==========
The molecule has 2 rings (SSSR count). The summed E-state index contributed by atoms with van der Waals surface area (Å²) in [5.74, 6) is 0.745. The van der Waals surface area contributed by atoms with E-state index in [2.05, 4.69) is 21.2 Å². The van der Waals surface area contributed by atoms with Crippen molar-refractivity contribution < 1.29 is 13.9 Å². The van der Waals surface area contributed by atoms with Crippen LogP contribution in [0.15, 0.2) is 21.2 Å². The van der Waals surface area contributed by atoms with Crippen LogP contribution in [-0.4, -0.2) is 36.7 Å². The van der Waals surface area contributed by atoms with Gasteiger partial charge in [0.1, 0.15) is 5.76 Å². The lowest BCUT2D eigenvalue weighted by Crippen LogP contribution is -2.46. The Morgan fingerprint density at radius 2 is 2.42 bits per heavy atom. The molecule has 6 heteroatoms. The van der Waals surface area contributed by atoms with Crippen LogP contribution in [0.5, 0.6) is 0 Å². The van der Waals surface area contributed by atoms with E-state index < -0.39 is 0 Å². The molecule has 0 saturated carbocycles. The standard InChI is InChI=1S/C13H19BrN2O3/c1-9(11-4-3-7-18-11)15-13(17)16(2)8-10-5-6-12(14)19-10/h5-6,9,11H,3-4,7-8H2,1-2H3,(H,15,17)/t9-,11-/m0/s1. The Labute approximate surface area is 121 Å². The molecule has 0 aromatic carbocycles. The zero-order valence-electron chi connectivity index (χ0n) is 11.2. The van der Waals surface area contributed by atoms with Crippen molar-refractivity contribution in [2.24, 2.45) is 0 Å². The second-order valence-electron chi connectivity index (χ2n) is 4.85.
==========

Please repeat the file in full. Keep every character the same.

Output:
The molecule has 2 rings (SSSR count). The summed E-state index contributed by atoms with van der Waals surface area (Å²) in [5.74, 6) is 0.745. The van der Waals surface area contributed by atoms with E-state index in [2.05, 4.69) is 21.2 Å². The van der Waals surface area contributed by atoms with Crippen molar-refractivity contribution < 1.29 is 13.9 Å². The van der Waals surface area contributed by atoms with Crippen LogP contribution in [0.15, 0.2) is 21.2 Å². The van der Waals surface area contributed by atoms with Crippen LogP contribution in [-0.4, -0.2) is 36.7 Å². The van der Waals surface area contributed by atoms with Gasteiger partial charge in [0.1, 0.15) is 5.76 Å². The lowest BCUT2D eigenvalue weighted by Crippen LogP contribution is -2.46. The Morgan fingerprint density at radius 2 is 2.42 bits per heavy atom. The molecule has 6 heteroatoms. The van der Waals surface area contributed by atoms with Crippen LogP contribution in [0.5, 0.6) is 0 Å². The van der Waals surface area contributed by atoms with E-state index < -0.39 is 0 Å². The molecule has 0 saturated carbocycles. The standard InChI is InChI=1S/C13H19BrN2O3/c1-9(11-4-3-7-18-11)15-13(17)16(2)8-10-5-6-12(14)19-10/h5-6,9,11H,3-4,7-8H2,1-2H3,(H,15,17)/t9-,11-/m0/s1. The Labute approximate surface area is 121 Å². The molecule has 0 aromatic carbocycles. The zero-order valence-electron chi connectivity index (χ0n) is 11.2. The van der Waals surface area contributed by atoms with Crippen molar-refractivity contribution in [2.24, 2.45) is 0 Å². The second-order valence-electron chi connectivity index (χ2n) is 4.85.